Our very first cruise was a 4-day. We were hooked as soon as we stepped on to the ship.

Glad you found us. Let us know when you make your first booking.

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Just to give a little personal insight, back in 1992 we sailed aboard a ship called the Celebrity Meridian which was the flagship of Celebrity cruise lines. It was an older ship that was originally built in the early 1960's so it didn't have stabilizers. We sailed to Bermuda from N.Y. and the Atlantic crossing to the Island was a bit choppy. Many were wearing those patches behind their ears but my wife became very seasick. She went to the doctor onboard and he gave her a shot and a few Dramamine tablets in case she needed them for the way home (which she didn't). After the shot, as she was told, she went and napped for about 2 or 3 hours and was right as rain for the trip AND the return trip home. But just to reiterate what other posters have said, the newer ships have stabilizers that compensate for the roll of the vessel. He'll be fine! :wink2:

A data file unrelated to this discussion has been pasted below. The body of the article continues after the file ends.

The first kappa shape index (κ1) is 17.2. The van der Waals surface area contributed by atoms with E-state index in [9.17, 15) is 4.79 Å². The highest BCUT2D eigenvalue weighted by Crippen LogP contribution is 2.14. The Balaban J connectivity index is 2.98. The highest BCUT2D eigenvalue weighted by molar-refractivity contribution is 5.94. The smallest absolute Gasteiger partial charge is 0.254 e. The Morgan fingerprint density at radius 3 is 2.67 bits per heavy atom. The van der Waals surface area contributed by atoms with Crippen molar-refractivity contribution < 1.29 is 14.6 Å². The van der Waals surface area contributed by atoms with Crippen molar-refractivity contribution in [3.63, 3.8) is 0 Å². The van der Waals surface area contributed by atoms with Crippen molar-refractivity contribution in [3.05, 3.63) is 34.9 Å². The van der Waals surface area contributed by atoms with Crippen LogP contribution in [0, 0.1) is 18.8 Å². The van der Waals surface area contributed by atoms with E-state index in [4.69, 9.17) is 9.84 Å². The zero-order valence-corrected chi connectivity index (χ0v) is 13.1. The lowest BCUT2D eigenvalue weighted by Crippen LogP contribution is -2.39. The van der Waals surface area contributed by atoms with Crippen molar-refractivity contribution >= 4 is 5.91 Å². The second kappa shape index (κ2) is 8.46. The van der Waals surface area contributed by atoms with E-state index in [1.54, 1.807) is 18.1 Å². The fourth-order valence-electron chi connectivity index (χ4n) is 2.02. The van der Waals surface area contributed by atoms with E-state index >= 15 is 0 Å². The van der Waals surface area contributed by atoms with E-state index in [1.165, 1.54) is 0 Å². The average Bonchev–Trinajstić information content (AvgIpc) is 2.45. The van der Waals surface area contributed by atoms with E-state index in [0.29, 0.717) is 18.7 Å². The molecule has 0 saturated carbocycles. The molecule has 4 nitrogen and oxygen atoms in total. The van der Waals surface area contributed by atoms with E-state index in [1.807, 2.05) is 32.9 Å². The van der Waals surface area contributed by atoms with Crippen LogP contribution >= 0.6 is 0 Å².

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I get car sick and sea sick on small boats. I have never taken any OTC or Rx for seasickness on any cruise and have never gotten sick. They are so stable that even when we experienced really choppy waters with alot of pitch and yaw, I never got sick.

I have heard that Ginger works, plus the patches behind the ears, but I don't know first hand. I can tell you from someone that can't ride in the back seat of car without getting seriously nauseous that I do great on ships without any aide of any kind. As stated before, the ships have stabilizers that keep them from doing alot of movement. I also do better in a balcony that on the inside cabins. I can look at the horizon and get that "stabilization" too. :)

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Staying hydrated (with water, not booze!) helps. Also, my brother swears by the Sea Band. Staying in a cabin in a lower deck, mid-ship is a good place for those prone to seasickness.